Prayers and Mantras for Lord Rama

The Bhagavad Gita classifies devotees into four types: (I) artharthi, (II) aarta, (III) jigyasu, and (IV) jnani (7: 16). These basically include (I) a person who wishes to gain material blessings, (II) a person who requests divine help during difficult times, (III) a person who wishes to gain knowledge about God, and (IV) a person who is God-realized, respectively. From this classification, we can infer that human beings pray to God with four different objectives. Moreover, a devotee who belongs to Category I today may become a Category III devotee tomorrow. Alternatively, someone may be a member of both Category I and  Category II at the same time.

God has applauded devotees from Category IV in the Bhagavad Gita; their devotion generally involves nishkama (without desire; selfless) prayers. At the same time, God does understand, as the abovementioned classification itself suggests, that human beings in need may opt for sakama (with desire) prayers. There is nothing wrong in asking God for money or rescue from sorrow when needed, but we must try to add elements of selflessness in our prayers whenever possible by not requesting material blessings. As spiritual seekers, our long-term objectives should include nishkama bhakti (devotion), liberation from the universe, and proximity to God.

Given below are some prayers for Lord Rama (God).

  • The name of Rama itself is admired as one of the biggest mantras in mainstream Hinduism. If you are looking for a longer mantra, one famous mantra is given below:

Sri Rama Jai Rama Jai Jai Rama

You can also check out some mantras on this page of the Divine Life Society.

  • The verses (chaupai) given below are two of the most famous verses from the Ramacharitamanasa, written by Goswami Tulasidasa. These two verses, together, can be used as a prayer.

मंगल भवन अमंगल हारी | द्रवउ सो दसरथ अजिर बिहारी ||

mangal bhavan amangal haari | dravau sau dashratha ajir bihari ||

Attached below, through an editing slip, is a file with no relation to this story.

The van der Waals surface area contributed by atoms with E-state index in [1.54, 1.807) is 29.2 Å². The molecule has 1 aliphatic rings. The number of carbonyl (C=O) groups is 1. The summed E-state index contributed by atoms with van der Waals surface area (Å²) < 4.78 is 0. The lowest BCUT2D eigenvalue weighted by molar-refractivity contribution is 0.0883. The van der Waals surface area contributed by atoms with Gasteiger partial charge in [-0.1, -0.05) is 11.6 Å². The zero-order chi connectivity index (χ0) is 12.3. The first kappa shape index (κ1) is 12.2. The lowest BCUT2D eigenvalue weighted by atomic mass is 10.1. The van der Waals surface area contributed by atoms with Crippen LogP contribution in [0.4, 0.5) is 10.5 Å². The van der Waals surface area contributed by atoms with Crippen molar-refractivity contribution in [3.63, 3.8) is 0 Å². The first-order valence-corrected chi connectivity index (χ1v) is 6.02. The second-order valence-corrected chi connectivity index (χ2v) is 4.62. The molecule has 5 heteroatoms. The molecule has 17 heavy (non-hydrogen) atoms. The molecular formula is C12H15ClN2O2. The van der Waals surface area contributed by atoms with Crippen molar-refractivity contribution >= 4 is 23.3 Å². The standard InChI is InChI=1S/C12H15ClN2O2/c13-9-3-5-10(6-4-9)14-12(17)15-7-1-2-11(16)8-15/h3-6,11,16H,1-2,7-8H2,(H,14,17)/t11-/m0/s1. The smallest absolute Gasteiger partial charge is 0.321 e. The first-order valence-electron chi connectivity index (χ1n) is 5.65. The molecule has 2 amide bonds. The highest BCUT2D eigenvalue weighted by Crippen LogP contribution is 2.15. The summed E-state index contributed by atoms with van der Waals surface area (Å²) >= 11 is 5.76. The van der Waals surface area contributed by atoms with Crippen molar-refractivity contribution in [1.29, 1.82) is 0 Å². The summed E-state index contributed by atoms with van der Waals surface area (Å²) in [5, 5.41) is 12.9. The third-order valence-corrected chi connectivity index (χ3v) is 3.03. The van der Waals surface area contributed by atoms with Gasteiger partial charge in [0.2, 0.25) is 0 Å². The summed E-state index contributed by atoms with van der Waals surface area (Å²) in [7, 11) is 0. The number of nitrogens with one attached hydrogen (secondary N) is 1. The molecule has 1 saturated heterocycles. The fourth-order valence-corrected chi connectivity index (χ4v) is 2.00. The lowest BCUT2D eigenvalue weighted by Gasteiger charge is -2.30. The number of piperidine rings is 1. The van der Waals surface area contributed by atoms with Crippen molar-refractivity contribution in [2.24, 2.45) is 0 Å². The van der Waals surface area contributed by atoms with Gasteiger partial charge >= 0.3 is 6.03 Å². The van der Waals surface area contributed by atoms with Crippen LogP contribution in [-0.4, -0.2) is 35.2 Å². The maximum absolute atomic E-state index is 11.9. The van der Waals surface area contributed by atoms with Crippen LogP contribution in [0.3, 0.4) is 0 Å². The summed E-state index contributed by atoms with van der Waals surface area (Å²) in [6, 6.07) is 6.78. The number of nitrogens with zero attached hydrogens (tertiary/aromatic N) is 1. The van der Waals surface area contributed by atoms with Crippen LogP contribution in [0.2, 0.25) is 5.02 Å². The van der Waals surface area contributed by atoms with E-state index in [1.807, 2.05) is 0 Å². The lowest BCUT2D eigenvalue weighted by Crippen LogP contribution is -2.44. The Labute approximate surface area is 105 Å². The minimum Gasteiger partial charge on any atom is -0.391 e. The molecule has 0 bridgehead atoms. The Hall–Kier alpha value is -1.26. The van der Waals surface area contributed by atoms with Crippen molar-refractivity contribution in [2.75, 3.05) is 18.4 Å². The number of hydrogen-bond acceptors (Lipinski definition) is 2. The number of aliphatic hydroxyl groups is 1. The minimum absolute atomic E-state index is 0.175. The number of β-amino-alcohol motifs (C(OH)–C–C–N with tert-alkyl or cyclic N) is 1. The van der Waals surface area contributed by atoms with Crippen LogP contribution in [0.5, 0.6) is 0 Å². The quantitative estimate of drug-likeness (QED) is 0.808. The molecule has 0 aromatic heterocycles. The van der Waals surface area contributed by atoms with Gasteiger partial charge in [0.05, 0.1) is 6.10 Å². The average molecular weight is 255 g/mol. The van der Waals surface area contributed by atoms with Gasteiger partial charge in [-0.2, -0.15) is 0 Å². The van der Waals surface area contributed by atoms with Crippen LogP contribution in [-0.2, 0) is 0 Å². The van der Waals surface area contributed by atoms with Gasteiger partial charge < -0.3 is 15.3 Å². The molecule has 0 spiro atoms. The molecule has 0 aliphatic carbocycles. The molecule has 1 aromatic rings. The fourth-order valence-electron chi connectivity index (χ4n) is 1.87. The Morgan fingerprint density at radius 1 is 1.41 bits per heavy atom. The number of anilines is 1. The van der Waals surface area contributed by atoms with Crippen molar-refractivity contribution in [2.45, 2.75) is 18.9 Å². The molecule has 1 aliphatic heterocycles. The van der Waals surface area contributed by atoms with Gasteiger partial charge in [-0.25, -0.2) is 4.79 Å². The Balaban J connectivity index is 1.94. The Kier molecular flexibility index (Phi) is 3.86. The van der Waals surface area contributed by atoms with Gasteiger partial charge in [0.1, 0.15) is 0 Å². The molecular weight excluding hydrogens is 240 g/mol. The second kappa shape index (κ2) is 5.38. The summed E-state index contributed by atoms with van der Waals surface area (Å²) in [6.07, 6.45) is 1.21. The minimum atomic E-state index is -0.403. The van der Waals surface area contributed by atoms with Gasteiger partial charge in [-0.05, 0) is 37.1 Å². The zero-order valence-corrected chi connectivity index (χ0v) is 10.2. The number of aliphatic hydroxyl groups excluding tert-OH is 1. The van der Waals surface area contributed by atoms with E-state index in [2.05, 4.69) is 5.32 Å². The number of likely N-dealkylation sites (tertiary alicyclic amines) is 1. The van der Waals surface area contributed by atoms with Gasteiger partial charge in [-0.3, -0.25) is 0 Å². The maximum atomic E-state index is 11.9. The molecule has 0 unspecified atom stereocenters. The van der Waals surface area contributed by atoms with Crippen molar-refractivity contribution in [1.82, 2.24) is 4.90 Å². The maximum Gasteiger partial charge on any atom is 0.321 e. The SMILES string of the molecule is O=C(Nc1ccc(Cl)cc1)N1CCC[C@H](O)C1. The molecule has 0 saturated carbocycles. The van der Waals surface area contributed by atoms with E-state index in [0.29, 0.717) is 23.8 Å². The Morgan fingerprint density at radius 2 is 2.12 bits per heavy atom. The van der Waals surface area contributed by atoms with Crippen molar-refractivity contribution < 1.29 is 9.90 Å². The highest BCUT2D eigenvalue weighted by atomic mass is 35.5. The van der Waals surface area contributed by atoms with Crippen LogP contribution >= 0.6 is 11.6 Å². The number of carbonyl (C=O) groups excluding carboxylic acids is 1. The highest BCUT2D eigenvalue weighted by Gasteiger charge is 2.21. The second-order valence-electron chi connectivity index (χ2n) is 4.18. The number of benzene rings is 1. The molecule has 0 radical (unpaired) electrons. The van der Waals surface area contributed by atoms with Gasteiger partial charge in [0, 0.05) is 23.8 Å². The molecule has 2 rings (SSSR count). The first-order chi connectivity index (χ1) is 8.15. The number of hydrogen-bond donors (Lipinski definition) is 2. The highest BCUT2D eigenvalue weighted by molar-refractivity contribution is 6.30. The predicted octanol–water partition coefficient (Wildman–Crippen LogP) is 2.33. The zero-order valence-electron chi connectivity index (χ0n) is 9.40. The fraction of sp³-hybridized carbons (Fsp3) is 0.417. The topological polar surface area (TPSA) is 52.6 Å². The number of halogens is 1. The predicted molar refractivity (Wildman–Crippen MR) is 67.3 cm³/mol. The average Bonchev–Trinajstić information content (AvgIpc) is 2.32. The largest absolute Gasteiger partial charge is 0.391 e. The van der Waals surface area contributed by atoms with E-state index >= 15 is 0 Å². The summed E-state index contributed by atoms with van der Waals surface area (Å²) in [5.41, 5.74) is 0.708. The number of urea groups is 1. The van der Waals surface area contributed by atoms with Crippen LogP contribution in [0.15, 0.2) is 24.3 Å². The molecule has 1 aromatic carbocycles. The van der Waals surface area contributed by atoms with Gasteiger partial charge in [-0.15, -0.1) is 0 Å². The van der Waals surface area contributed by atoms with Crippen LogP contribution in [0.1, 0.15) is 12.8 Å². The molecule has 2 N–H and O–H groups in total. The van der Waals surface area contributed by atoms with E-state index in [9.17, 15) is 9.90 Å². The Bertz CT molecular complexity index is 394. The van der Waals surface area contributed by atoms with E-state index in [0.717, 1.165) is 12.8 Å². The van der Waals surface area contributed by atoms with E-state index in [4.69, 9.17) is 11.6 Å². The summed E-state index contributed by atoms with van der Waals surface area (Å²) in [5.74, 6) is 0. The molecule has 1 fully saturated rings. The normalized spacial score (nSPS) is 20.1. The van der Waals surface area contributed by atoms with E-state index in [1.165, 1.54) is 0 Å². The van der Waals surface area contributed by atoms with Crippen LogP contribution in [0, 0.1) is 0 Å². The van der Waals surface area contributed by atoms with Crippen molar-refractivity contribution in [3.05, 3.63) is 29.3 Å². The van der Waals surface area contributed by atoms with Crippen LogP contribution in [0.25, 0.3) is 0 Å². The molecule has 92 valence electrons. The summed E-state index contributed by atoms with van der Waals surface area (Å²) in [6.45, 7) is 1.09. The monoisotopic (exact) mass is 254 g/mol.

(Bal Kand 111-2B)

Applied Meaning: May Lord Rama (God), the abode of auspiciousness and the destroyer of inauspiciousness, who plays as a child in the courtyard of King Dashratha, bestow his grace on me.

दीन दयाल बिरिदु संभारी | हरहु नाथ मम संकट भारी ||

deen dayal biridu sambhari | harahu nath mama sankat bhari ||

(Sundar Kand 26-2B)

Applied Meaning: O Lord Rama (God), please recall your glory of bestowing compassion on the needy and please remove my burdensome crisis.

  • Sri Ramachandra Kripalu Bhaja Mana is a famous devotional poem from the Vinay Patrika by Goswami Tulasidasa. This can be used as a prayer.
  • You can recite the popular Sanskrit verses given below as a prayer.

Ramaya Ramabhadraya Ramachandraya Vedhase

Raghunathaye Nathaye Sitayah Pataye Namah

  • There is a prayer called Sri Rama Bhujangam, written by Adi Shankaracharya, on this page.
  • You can read a prayer called Ramashtakam, written by Maharishi Ved Vyas, on this page.

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Free eBook: Hanuman’s Adoration for Lord Rama

I have put together a free eBook (through Draft2Digital) that includes an English translation of the Hanuman Chalisa (with my notes added) from this blog and my summary of the Sundar Kand from the Ramayana. It is available at Nook, Kobo, and Scribd. The links are given below:

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When Krishna accepted Sudama’s rice

Sudama was a poor Brahmin who had been Lord Krishna’s classmate as a child. Following his schooling, Sudama spent most of his time in remembrance of the Lord. Because his family did not even have enough for food, once his wife asked him if he could visit Krishna’s palace to ask for some alms. Sudama accepted the proposal, not for the monetary gain, but for the darshan [1] of Krishna, the Supreme Being, that the visit would lead to. As soon as Sudama reached Krishna’s palace, Krishna, along with his queen Rukmini, started serving Sudama. Krishna gave the frail jiva [2] a hug and washed his feet.